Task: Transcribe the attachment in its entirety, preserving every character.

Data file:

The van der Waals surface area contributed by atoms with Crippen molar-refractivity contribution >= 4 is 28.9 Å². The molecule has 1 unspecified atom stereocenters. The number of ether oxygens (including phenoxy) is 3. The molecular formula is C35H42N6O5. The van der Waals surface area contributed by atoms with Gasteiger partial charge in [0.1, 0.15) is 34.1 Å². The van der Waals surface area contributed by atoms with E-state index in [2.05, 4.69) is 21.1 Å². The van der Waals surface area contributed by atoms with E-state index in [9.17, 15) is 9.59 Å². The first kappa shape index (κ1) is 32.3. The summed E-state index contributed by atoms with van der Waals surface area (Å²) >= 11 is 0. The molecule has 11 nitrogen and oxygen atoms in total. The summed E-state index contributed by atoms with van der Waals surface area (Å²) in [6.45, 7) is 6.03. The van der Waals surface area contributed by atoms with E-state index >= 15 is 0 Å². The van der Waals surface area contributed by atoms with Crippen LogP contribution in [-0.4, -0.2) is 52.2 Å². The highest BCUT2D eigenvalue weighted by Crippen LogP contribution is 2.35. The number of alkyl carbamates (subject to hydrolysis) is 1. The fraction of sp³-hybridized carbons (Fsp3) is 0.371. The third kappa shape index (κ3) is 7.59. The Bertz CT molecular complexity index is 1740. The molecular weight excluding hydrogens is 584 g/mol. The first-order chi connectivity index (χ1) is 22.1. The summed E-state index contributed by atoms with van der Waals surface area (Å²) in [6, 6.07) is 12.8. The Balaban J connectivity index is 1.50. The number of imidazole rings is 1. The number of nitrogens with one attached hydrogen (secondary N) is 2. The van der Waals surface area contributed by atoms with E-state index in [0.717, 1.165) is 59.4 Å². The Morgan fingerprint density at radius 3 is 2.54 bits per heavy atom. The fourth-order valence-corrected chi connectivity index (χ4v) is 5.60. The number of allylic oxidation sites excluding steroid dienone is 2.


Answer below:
The van der Waals surface area contributed by atoms with Crippen molar-refractivity contribution >= 4 is 28.9 Å². The molecule has 1 unspecified atom stereocenters. The number of ether oxygens (including phenoxy) is 3. The molecular formula is C35H42N6O5. The van der Waals surface area contributed by atoms with Gasteiger partial charge in [0.1, 0.15) is 34.1 Å². The van der Waals surface area contributed by atoms with E-state index in [2.05, 4.69) is 21.1 Å². The van der Waals surface area contributed by atoms with E-state index in [9.17, 15) is 9.59 Å². The first kappa shape index (κ1) is 32.3. The summed E-state index contributed by atoms with van der Waals surface area (Å²) >= 11 is 0. The molecule has 11 nitrogen and oxygen atoms in total. The summed E-state index contributed by atoms with van der Waals surface area (Å²) in [6.45, 7) is 6.03. The van der Waals surface area contributed by atoms with E-state index >= 15 is 0 Å². The van der Waals surface area contributed by atoms with Crippen LogP contribution in [-0.4, -0.2) is 52.2 Å². The highest BCUT2D eigenvalue weighted by Crippen LogP contribution is 2.35. The number of alkyl carbamates (subject to hydrolysis) is 1. The fraction of sp³-hybridized carbons (Fsp3) is 0.371. The third kappa shape index (κ3) is 7.59. The Bertz CT molecular complexity index is 1740. The molecular weight excluding hydrogens is 584 g/mol. The first-order chi connectivity index (χ1) is 22.1. The summed E-state index contributed by atoms with van der Waals surface area (Å²) in [6, 6.07) is 12.8. The Balaban J connectivity index is 1.50. The number of imidazole rings is 1. The number of nitrogens with one attached hydrogen (secondary N) is 2. The van der Waals surface area contributed by atoms with E-state index in [0.717, 1.165) is 59.4 Å². The Morgan fingerprint density at radius 3 is 2.54 bits per heavy atom. The fourth-order valence-corrected chi connectivity index (χ4v) is 5.60. The number of allylic oxidation sites excluding steroid dienone is 2.